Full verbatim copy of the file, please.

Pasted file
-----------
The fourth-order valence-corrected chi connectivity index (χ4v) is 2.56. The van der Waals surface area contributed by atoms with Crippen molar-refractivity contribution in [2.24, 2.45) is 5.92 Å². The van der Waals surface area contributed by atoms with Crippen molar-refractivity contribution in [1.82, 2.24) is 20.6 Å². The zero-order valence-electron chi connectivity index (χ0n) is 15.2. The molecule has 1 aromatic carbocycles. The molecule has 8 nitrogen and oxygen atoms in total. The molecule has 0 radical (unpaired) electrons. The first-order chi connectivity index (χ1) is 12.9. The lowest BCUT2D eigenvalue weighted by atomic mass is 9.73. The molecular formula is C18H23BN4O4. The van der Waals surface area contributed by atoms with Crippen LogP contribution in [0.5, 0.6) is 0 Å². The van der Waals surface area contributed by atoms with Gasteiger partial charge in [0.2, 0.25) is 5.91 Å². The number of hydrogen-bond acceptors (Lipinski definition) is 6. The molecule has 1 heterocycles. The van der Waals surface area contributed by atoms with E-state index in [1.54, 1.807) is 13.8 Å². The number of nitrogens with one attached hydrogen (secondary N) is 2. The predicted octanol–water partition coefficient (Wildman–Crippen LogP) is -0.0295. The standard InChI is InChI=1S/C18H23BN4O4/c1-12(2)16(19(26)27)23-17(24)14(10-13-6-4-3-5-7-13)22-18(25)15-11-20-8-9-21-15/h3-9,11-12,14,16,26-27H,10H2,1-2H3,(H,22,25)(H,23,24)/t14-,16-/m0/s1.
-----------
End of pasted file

The fourth-order valence-corrected chi connectivity index (χ4v) is 2.56. The van der Waals surface area contributed by atoms with Crippen molar-refractivity contribution in [2.24, 2.45) is 5.92 Å². The van der Waals surface area contributed by atoms with Crippen molar-refractivity contribution in [1.82, 2.24) is 20.6 Å². The zero-order valence-electron chi connectivity index (χ0n) is 15.2. The molecule has 1 aromatic carbocycles. The molecule has 8 nitrogen and oxygen atoms in total. The molecule has 0 radical (unpaired) electrons. The first-order chi connectivity index (χ1) is 12.9. The lowest BCUT2D eigenvalue weighted by atomic mass is 9.73. The molecular formula is C18H23BN4O4. The van der Waals surface area contributed by atoms with Crippen LogP contribution in [0.5, 0.6) is 0 Å². The van der Waals surface area contributed by atoms with Gasteiger partial charge in [0.2, 0.25) is 5.91 Å². The number of hydrogen-bond acceptors (Lipinski definition) is 6. The molecule has 1 heterocycles. The van der Waals surface area contributed by atoms with E-state index in [1.54, 1.807) is 13.8 Å². The number of nitrogens with one attached hydrogen (secondary N) is 2. The predicted octanol–water partition coefficient (Wildman–Crippen LogP) is -0.0295. The standard InChI is InChI=1S/C18H23BN4O4/c1-12(2)16(19(26)27)23-17(24)14(10-13-6-4-3-5-7-13)22-18(25)15-11-20-8-9-21-15/h3-9,11-12,14,16,26-27H,10H2,1-2H3,(H,22,25)(H,23,24)/t14-,16-/m0/s1.